Christian Supremacy(?)


Throughout the whole Student Council debate one of the things I keep hearing from certain folks is this idea that religious groups on campus are “oppressed,” more “oppressed” perhaps than people of color. The folks referencing this are speaking specifically about Christian groups on campus.

hmm… about that.

I guess for me it is hard to imagine folks who identify with Christianity as being marginalized because of their religion. For a couple reasons…

  1. In the United States, Christianity, like whiteness, has been normalized in a way that can marginalize and silence folks who do not identify with Christian values.
  2. History, the U.S., was born as a “Christian nation;” Christian religious values pervade much of our government, collective values, and our societal history.  Biblical references are present in our textbooks, the literature we value, our money, it is pretty much omnipresent.
  3. Also, in terms of history, Christianity has been used to justify a lot fucked up colonization of communities of color.  Christianity also has deep and complicated roots with slavery

With all of that being said, I think that I have seen ways that Christianity acts as a vehicle for social justice, liberation, and serves marginalized communities in powerful ways.  And while I haven’t fully thought this out I think there is a place to say that Christians have to own the fact that they are benefitting from Christian supremacy that often comes at the expense of, marginalization of, tokenization and colonization of other religious, spiritual and cultural practices.


So.  To claim that Christian groups on campus are “oppressed,” to me, shows a general lack of understanding of the word oppressed, and a shortsightedness that ignores different community histories that inform our positions on campus and off.


2 Responses to “Christian Supremacy(?)”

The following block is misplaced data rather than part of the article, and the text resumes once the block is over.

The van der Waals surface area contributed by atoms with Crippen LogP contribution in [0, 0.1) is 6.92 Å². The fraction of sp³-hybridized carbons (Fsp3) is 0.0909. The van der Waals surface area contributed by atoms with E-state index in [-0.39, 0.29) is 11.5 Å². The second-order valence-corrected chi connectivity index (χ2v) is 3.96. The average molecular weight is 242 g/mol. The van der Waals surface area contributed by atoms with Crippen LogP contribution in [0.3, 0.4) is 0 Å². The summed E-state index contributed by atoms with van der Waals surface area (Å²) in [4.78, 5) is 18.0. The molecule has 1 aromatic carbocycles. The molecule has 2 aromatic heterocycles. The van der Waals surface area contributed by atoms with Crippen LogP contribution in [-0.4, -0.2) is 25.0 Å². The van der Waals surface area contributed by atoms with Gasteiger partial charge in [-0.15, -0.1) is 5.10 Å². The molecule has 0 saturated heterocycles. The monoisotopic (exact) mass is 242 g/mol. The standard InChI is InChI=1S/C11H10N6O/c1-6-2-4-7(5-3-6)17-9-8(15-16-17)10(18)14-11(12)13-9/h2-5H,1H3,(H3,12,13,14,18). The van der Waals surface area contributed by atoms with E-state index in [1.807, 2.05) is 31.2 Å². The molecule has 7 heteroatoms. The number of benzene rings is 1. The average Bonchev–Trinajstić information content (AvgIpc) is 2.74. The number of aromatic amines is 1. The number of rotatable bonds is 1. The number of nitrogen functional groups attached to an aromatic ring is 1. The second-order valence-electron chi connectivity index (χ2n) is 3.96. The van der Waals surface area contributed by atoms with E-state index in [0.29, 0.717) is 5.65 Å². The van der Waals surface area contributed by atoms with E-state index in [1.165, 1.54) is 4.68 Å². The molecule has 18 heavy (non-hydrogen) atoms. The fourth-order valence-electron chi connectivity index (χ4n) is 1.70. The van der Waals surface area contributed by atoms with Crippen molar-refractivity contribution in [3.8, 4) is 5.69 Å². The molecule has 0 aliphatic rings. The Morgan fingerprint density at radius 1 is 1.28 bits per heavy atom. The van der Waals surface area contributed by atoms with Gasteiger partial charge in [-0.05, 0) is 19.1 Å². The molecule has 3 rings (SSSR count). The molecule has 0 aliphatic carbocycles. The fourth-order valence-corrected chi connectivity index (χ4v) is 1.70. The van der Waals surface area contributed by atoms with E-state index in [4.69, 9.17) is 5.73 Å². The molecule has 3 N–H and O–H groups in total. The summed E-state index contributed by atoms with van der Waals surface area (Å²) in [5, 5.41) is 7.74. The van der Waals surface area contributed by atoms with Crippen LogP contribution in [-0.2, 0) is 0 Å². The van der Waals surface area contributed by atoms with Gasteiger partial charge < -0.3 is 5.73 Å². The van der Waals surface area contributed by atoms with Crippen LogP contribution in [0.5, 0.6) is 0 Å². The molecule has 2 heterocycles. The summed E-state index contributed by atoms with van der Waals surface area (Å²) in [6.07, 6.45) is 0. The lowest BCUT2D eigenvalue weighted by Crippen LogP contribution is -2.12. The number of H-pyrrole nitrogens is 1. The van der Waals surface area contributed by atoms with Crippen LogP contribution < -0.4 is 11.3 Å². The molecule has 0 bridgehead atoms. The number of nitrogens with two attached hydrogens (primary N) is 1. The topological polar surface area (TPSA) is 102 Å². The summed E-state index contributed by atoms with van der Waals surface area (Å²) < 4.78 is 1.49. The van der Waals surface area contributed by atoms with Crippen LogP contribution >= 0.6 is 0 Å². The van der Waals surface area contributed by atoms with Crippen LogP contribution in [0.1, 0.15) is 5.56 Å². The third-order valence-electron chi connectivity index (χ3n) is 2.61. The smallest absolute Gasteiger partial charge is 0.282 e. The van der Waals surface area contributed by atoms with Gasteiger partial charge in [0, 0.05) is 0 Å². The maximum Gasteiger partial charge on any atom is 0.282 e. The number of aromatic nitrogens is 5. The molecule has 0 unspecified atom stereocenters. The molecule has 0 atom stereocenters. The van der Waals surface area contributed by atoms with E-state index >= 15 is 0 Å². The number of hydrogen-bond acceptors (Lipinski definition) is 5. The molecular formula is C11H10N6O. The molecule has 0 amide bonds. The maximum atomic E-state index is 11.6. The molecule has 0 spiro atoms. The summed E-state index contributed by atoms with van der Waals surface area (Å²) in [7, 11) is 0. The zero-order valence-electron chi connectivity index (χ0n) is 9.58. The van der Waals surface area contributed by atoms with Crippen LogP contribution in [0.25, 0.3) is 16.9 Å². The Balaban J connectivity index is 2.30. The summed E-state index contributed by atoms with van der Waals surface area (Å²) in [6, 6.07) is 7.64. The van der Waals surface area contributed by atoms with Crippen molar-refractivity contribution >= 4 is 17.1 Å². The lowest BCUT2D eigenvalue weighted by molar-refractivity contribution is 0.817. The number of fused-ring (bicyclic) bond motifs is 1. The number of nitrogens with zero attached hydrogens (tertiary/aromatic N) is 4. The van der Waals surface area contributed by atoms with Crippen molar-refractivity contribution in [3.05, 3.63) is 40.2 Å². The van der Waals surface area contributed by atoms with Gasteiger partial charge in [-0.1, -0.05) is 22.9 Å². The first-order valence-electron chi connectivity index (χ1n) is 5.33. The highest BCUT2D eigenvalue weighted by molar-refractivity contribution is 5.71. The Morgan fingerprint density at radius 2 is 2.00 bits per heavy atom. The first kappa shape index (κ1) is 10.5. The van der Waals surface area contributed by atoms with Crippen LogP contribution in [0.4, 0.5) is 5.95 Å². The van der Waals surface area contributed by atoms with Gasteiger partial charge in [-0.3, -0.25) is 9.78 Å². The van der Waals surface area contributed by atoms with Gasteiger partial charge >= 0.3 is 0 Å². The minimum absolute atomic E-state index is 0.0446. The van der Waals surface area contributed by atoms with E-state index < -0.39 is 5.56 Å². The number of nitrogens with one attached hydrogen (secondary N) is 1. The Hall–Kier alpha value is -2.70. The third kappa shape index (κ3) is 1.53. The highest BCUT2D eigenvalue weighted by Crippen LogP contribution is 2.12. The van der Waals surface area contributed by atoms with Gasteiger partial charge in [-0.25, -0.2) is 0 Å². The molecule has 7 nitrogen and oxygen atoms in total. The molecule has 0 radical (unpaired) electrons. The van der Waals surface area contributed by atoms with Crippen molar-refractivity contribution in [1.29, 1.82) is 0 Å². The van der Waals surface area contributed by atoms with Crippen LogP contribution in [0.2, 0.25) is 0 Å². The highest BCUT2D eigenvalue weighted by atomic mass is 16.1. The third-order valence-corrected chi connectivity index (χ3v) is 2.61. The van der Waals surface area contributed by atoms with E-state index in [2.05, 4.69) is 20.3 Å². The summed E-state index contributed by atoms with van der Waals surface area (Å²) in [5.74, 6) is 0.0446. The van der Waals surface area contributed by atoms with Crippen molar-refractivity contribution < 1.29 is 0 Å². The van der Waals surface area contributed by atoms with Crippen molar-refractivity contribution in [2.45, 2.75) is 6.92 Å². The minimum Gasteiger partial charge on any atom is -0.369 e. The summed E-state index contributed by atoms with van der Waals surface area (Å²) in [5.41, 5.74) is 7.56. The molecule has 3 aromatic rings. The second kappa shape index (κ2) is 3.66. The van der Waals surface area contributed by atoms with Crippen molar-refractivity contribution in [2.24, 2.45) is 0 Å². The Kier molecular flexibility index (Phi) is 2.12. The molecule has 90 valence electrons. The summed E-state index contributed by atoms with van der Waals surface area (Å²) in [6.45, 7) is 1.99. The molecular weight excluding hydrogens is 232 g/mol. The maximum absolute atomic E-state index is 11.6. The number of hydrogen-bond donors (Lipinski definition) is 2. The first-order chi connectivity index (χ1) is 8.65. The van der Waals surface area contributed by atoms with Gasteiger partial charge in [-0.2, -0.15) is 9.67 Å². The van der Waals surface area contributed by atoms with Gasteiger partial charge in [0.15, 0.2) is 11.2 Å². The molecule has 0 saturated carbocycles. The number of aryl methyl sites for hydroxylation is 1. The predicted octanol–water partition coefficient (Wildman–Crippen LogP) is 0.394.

1. 1 Yoel

    Uhh, sorry, C, but I’m not sure that you’re exactly seeing the point of what people on campus have been saying about Christian groups. No one is making the (admittedly foolish) claim that Christians in general are marginalized, like women or minorities are marginalized. At least in America, arguing that would be asinine. So, while your refutation is wholly accurate, it’s not actually responding to anything anyone has said.

    Instead, the feeling I’ve always gotten is that when people talk about the marginalization or “oppression” (I think the [over]use of that word is bullshit in just about any context, but if you want to drop it, have at it) what they actually mean is how groups like the Swarthmore Christian Fellowship are regarded on campus. Certainly, there’s a preponderance of Christian (or Christian-by-family-legacy) students here, but a very very small number of them are practicing, church-going Christians, much less members of the SCF or similar groups.

    More than that, though, the SCF seems to be looked down upon on campus, in much the same way that the College Republicans were, back when they still existed. They’re seen as a less than legitimate group, a second-class religious organization, and are thus, I’d argue, more “marginalized” or “oppressed” than groups like Ruach for the Jews, or any of the groups for queer students or students of color.

    And I’m still not totally clear on why you feel that it’s necessary to attack other groups that claim to be marginalized. It’s not like making the claim that the SCF is a marginal group on campus detracts from any of the stuff you write about so prolifically on your blog.

    • 2 cmarque1

      I’m thinking specifically about comments like: “religious groups are just as oppressed and marginalized, though perhaps less visibly so, as ethnic, cultural, sexual, or racial minorities” the rest of the discussion can be found here.

      And I’m also trying to say that I don’t think that we necessarily can draw lines so clearly between on campus treatment and off campus treatment. I don’t think that we can say that somehow on campus Christian groups are taken down off the pedestal that they are placed on in the broader society. I would agree that Conservatives on this campus probably experience pressure that doesn’t mirror the communities that they come from. But to argue that Christian groups or Conservative groups are “oppressed” just seems a bit extreme. I think that perhaps they are not held to the same esteem that they are in the wider world on campuses but I think are still highly privileged in many ways that transcend campus/real world distinctions.

      Maybe it is the word “oppressed” that just really rubs me the wrong way because I think of “oppression” as something that is rooted in histories and more widespread structures.

      So yeah, I think that the view that SCF being a marginal group doesn’t really effect anything I come to the table with but I think holding up Christian groups as “oppressed” groups and saying that it is equivalent to the experiences of people of color it seems like it takes the real world out of the conversation and the ways our identities are experienced outside of Swarthmore’s campus.


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